5. How has St Hilda’s changed during your time at the school?

Music has become a lot more “fashionable” amongst the student cohort with many more willing to be proud to be musicians. This was particularly evident during the 2021 soapbox event with students willing to speak out about the importance of music in our community.

6. How many creative productions have you been involved in during your time? What has been your favourite aspect of your involvement in these productions? What is your favourite aspect of working at St Hilda’s? Is there a moment that stands out as particularly memorable?

Being part of School musical productions has been a regular highlight of my entire teaching career with St Hilda’s productions of The Wizard of Oz (twice), Annie, Anne of Green Gables, Return to the Forbidden Planet, Once Upon a Mattress and Matilda clocking in my school musicals No. 21-27. These productions provided me with the opportunity to not only musically direct, as I had done many times in the past, but also to conduct our own student orchestras in a professional theatre setting with our traditionally exceptionally large cast and crew. Working with students on these epic combinations of music and drama has really been a delight. A delight in seeing our performers shine in lead roles, as enthused and energised chorus members or as quick thinking adaptable and skilful pit musicians and crew.

The collaboration, self-discipline and focus for students is not the only by-product of these events. The fantastic opportunity to work with the consummate creative professionals that are my fellow teaching staff in both the music and drama departments has also been a highlight. It is this teamwork between both staff and students that is inspirational. I think the absolute pinnacle of this was our 2021 production of Matilda. It is an inspirational music theatre work to start with and our cast, musicians and crew did us proud.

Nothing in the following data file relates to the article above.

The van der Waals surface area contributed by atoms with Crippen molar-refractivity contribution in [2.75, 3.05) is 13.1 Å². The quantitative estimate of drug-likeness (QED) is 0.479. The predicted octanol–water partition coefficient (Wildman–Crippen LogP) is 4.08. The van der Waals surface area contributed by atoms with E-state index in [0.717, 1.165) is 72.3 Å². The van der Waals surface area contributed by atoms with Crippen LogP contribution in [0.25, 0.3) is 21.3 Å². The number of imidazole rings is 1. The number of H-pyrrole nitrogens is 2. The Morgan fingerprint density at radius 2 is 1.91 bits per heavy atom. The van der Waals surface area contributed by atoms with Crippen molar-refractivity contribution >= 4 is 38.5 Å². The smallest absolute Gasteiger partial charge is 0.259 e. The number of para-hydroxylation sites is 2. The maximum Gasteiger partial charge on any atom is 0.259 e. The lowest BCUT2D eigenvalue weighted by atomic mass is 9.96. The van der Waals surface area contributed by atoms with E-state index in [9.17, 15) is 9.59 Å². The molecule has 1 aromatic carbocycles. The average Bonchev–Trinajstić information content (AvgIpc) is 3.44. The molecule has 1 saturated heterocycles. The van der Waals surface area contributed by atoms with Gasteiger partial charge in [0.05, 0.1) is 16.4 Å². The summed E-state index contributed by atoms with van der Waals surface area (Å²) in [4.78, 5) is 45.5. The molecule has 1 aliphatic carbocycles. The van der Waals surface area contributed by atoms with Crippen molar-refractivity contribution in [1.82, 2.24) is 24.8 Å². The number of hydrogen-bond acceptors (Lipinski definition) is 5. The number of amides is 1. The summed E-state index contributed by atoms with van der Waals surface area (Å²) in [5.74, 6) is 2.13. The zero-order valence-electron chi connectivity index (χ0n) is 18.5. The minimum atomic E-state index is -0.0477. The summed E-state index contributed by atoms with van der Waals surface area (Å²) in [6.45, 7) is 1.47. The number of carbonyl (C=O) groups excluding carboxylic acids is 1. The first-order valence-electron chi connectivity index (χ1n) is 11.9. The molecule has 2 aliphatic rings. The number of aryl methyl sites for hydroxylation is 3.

7. Where/ who do you look to for inspiration?

I find inspiration from many sources in the world around me – students, fellow staff members, viewing theatre, reading from a variety of media and a variety of topics not just with a teaching or arts focus. I have also been an active member of the Australian Society for Music Education Qld Chapter for nearly 30 years. Working alongside like-minded people in a voluntary capacity always creates opportunity for deep thought and self-reflection.

8. What is your vision/goal for the future of the St Hilda’s music department?

The obvious one is to see the imminent purpose built music/drama facility come to fruition. St Hilda’s musicians have been producing amazing work for many years and to see and hear that in a building where we have the time and space to expand will be really exciting.

I will also be continually working, alongside our fellow arts staff, to promote music and other arts subjects to become more mainstream choices of study in the senior years of schooling. Music is not only for those who intend to make it their profession. It is for all to develop their creativity, ability to work as a team, amp up their cognitive development and make them better human beings with the skills to use as active participants in the community activities right through to old age.

This article was produced from St Hilda's Spirit Magazine 2022.